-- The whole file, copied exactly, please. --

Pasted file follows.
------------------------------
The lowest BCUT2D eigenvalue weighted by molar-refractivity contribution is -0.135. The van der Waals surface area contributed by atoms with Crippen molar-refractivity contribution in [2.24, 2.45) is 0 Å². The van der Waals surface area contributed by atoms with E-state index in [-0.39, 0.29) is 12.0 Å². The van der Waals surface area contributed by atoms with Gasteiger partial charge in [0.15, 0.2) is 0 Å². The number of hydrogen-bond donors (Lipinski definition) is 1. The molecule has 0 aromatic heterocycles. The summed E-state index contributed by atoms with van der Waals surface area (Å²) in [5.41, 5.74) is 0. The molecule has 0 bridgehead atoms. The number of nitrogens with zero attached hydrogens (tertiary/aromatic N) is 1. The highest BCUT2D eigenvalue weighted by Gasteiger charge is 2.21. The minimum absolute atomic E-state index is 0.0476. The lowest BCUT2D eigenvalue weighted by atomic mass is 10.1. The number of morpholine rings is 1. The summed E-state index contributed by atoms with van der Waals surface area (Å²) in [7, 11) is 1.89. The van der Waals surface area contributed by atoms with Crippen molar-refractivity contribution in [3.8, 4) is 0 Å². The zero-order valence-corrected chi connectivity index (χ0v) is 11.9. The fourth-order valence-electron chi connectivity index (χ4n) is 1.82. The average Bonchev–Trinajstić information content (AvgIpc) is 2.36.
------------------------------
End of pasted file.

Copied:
The lowest BCUT2D eigenvalue weighted by molar-refractivity contribution is -0.135. The van der Waals surface area contributed by atoms with Crippen molar-refractivity contribution in [2.24, 2.45) is 0 Å². The van der Waals surface area contributed by atoms with E-state index in [-0.39, 0.29) is 12.0 Å². The van der Waals surface area contributed by atoms with Gasteiger partial charge in [0.15, 0.2) is 0 Å². The number of hydrogen-bond donors (Lipinski definition) is 1. The molecule has 0 aromatic heterocycles. The summed E-state index contributed by atoms with van der Waals surface area (Å²) in [5.41, 5.74) is 0. The molecule has 0 bridgehead atoms. The number of nitrogens with zero attached hydrogens (tertiary/aromatic N) is 1. The highest BCUT2D eigenvalue weighted by Gasteiger charge is 2.21. The minimum absolute atomic E-state index is 0.0476. The lowest BCUT2D eigenvalue weighted by atomic mass is 10.1. The number of morpholine rings is 1. The summed E-state index contributed by atoms with van der Waals surface area (Å²) in [7, 11) is 1.89. The van der Waals surface area contributed by atoms with Crippen molar-refractivity contribution in [3.8, 4) is 0 Å². The zero-order valence-corrected chi connectivity index (χ0v) is 11.9. The fourth-order valence-electron chi connectivity index (χ4n) is 1.82. The average Bonchev–Trinajstić information content (AvgIpc) is 2.36.